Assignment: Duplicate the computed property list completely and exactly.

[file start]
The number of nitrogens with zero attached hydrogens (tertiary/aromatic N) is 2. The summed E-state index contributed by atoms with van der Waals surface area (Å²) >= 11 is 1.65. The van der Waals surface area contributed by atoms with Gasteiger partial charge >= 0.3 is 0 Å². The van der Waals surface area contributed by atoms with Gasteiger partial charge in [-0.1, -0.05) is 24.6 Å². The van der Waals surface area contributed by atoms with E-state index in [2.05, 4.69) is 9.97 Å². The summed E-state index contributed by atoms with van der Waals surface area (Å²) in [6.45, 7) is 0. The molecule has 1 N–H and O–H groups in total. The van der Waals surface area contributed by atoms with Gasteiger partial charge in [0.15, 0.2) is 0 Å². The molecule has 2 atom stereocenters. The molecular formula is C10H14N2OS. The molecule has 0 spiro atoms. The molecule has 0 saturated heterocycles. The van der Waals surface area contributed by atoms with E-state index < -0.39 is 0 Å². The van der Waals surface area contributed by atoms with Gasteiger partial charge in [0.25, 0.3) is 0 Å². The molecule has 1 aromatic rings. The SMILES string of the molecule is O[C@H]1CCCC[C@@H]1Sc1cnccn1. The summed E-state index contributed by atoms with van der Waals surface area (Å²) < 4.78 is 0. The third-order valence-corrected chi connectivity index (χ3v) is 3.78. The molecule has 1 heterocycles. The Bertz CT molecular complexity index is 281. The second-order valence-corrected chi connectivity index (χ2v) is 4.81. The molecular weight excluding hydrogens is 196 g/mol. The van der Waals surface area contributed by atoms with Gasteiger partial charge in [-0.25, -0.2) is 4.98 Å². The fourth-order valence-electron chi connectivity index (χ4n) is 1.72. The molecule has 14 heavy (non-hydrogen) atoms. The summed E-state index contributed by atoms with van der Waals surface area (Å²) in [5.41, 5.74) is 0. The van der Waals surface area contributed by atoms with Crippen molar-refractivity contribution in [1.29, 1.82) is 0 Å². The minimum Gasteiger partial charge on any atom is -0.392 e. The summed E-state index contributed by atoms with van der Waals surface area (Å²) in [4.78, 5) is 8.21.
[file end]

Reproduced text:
The number of nitrogens with zero attached hydrogens (tertiary/aromatic N) is 2. The summed E-state index contributed by atoms with van der Waals surface area (Å²) >= 11 is 1.65. The van der Waals surface area contributed by atoms with Gasteiger partial charge >= 0.3 is 0 Å². The van der Waals surface area contributed by atoms with Gasteiger partial charge in [-0.1, -0.05) is 24.6 Å². The van der Waals surface area contributed by atoms with E-state index in [2.05, 4.69) is 9.97 Å². The summed E-state index contributed by atoms with van der Waals surface area (Å²) in [6.45, 7) is 0. The molecule has 1 N–H and O–H groups in total. The van der Waals surface area contributed by atoms with Gasteiger partial charge in [0.15, 0.2) is 0 Å². The molecule has 2 atom stereocenters. The molecular formula is C10H14N2OS. The molecule has 0 spiro atoms. The molecule has 0 saturated heterocycles. The van der Waals surface area contributed by atoms with E-state index < -0.39 is 0 Å². The van der Waals surface area contributed by atoms with Gasteiger partial charge in [0.25, 0.3) is 0 Å². The molecule has 1 aromatic rings. The SMILES string of the molecule is O[C@H]1CCCC[C@@H]1Sc1cnccn1. The summed E-state index contributed by atoms with van der Waals surface area (Å²) < 4.78 is 0. The third-order valence-corrected chi connectivity index (χ3v) is 3.78. The molecule has 1 heterocycles. The Bertz CT molecular complexity index is 281. The second-order valence-corrected chi connectivity index (χ2v) is 4.81. The molecular weight excluding hydrogens is 196 g/mol. The van der Waals surface area contributed by atoms with Gasteiger partial charge in [-0.25, -0.2) is 4.98 Å². The fourth-order valence-electron chi connectivity index (χ4n) is 1.72. The molecule has 14 heavy (non-hydrogen) atoms. The summed E-state index contributed by atoms with van der Waals surface area (Å²) in [5.41, 5.74) is 0. The van der Waals surface area contributed by atoms with Crippen molar-refractivity contribution in [1.29, 1.82) is 0 Å². The minimum Gasteiger partial charge on any atom is -0.392 e. The summed E-state index contributed by atoms with van der Waals surface area (Å²) in [4.78, 5) is 8.21.